The Pharmaceutical Care Management Association (PCMA) today released a new ad campaign in New York — “I’m Not Willing to Send My Patients to Just Any Pharmacy” — that highlights how specialty physicians believe that not all drugstores are capable of safely dispensing and administering specialty medications that treat chronic conditions like cancer and multiple sclerosis.
See the new ad, “I’m Not Willing to Send My Patients to Just Any Pharmacy”
Legislation (S.3995-B) exempting drugstores from performance standards raises patient safety concerns and could increase prescription drug costs by $6 billion over the next decade, according to a recent study.
A national survey of physicians who prescribe specialty medications found that just 5% believe that all drugstores “have the expertise and capability to provide the different types of specialty medications to patients.”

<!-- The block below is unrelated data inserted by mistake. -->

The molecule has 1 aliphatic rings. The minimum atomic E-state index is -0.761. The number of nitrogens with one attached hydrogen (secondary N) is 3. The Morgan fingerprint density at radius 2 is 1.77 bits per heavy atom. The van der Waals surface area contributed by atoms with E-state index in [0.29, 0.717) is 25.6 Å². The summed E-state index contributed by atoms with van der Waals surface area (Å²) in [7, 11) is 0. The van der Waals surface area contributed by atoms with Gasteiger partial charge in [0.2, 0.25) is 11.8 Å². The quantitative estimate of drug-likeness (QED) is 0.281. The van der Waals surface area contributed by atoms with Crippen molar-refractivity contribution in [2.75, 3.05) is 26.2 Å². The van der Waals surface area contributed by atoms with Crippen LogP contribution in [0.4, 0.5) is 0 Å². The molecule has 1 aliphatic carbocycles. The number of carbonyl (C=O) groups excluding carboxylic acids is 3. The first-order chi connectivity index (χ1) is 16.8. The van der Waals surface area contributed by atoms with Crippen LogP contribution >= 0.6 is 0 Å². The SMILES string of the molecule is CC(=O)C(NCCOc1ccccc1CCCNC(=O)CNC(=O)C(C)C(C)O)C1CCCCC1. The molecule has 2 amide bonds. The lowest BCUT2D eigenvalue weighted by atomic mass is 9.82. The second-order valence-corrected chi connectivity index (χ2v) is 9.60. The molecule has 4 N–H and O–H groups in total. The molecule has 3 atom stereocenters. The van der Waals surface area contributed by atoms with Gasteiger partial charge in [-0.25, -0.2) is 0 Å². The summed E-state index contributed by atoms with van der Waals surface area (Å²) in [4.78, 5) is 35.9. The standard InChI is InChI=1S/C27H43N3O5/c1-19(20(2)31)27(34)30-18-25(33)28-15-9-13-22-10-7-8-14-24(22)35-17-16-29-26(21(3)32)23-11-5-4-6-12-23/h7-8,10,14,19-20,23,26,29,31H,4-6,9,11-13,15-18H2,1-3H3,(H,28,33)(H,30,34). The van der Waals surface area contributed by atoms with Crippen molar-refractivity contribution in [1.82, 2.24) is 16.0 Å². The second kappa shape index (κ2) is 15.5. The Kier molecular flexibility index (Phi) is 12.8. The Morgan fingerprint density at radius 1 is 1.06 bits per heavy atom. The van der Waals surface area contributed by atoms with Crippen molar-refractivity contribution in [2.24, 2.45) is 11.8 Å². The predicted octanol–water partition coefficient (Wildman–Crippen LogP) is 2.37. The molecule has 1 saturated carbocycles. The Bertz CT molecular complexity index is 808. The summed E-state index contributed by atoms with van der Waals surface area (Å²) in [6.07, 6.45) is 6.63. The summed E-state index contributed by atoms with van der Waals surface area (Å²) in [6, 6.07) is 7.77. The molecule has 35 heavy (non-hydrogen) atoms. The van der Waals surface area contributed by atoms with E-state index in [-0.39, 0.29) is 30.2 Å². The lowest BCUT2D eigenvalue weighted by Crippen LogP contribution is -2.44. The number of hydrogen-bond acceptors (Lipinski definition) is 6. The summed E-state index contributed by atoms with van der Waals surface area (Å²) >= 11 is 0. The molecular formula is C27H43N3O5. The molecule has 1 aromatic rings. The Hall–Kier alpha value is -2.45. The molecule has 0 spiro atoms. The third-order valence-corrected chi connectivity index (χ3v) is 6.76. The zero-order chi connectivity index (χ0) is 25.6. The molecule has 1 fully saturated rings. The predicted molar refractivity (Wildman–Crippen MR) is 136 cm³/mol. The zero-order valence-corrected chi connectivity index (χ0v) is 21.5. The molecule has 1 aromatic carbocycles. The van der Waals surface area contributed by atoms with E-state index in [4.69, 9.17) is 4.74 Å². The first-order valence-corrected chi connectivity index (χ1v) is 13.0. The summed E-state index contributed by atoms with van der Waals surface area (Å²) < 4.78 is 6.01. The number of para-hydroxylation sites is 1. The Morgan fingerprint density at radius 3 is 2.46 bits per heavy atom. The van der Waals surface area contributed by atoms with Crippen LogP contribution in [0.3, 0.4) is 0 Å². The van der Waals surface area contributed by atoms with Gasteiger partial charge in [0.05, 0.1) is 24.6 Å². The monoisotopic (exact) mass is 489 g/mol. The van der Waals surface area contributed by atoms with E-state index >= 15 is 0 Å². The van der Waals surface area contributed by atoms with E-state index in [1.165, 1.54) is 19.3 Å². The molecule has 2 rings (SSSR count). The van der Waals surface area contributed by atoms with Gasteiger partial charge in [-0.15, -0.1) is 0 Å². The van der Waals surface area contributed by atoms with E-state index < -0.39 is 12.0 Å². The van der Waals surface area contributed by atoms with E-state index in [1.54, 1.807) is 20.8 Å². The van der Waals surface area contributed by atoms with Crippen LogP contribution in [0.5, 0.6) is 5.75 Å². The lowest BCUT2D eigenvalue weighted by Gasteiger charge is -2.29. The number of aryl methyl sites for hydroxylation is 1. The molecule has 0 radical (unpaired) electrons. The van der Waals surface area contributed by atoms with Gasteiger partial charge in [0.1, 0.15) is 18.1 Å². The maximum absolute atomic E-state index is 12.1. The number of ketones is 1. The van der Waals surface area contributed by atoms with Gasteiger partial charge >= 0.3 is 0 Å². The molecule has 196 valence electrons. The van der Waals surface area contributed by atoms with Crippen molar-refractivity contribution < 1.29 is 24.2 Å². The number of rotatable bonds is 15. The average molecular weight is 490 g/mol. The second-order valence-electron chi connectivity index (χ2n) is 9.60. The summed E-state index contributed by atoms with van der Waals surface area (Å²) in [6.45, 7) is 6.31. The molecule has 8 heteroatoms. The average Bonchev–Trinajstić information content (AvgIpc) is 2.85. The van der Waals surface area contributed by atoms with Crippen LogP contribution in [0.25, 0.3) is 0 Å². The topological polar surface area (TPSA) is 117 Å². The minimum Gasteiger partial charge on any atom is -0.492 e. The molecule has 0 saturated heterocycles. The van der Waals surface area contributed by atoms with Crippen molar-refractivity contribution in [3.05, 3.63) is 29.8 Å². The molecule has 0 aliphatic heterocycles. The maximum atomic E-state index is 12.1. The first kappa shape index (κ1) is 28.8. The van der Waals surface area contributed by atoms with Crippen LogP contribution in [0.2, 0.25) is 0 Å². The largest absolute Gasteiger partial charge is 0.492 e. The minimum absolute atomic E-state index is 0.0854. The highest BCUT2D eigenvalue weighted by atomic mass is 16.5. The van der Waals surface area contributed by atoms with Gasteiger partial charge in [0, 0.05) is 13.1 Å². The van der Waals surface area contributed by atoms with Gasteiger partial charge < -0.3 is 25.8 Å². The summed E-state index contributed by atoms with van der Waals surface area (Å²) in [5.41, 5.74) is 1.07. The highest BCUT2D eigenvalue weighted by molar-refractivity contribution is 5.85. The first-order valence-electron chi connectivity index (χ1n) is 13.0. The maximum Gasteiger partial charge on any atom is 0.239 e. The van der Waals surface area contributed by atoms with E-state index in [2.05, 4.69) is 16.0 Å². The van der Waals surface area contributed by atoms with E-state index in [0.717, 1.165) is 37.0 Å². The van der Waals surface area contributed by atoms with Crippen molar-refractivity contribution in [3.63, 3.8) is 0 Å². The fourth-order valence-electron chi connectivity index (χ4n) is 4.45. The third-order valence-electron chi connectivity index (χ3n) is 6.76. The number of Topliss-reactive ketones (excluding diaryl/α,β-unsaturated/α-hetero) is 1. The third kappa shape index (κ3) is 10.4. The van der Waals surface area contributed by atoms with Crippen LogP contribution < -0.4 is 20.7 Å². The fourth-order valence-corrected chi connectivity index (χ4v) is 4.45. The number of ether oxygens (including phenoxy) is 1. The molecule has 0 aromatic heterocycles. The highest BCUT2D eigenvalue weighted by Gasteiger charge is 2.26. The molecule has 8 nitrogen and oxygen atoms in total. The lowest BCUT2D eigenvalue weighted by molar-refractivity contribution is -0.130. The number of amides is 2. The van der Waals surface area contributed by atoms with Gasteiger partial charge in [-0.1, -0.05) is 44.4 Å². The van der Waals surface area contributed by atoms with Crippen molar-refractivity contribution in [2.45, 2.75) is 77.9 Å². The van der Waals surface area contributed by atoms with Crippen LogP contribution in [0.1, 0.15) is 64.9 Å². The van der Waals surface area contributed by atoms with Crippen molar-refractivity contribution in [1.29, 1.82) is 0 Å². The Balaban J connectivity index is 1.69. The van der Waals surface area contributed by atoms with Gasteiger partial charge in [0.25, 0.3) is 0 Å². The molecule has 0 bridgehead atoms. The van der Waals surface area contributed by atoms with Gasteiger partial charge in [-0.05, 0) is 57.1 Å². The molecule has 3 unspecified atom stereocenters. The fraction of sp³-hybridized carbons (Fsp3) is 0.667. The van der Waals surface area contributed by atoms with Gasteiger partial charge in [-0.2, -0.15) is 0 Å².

“Ensuring patient safety for those taking complex medicines for conditions like cancer, multiple sclerosis, and other illnesses should be a top priority,” said PCMA President and CEO Mark Merritt. “It’s wrong to make employers contract with drugstores that may not be qualified to dispense these complex specialty medicines.”
In addition, a new report by the National Center for Policy Analysis (NCPA) notes that federal and state policymakers should avoid undermining specialty pharmacies’ expertise in dispensing costly specialty medications. The NCPA report states:
“Specialty drugs require a level of experience and expertise that most drugstores simply do not possess. Stocking and dispensing specialty drugs often involves handling biological agents that are very fragile — often requiring complex distribution channels. For instance, many biological agents require sophisticated logistical planning — including climate-controlled shipping and meticulous storage — with specific protocols and documentation.”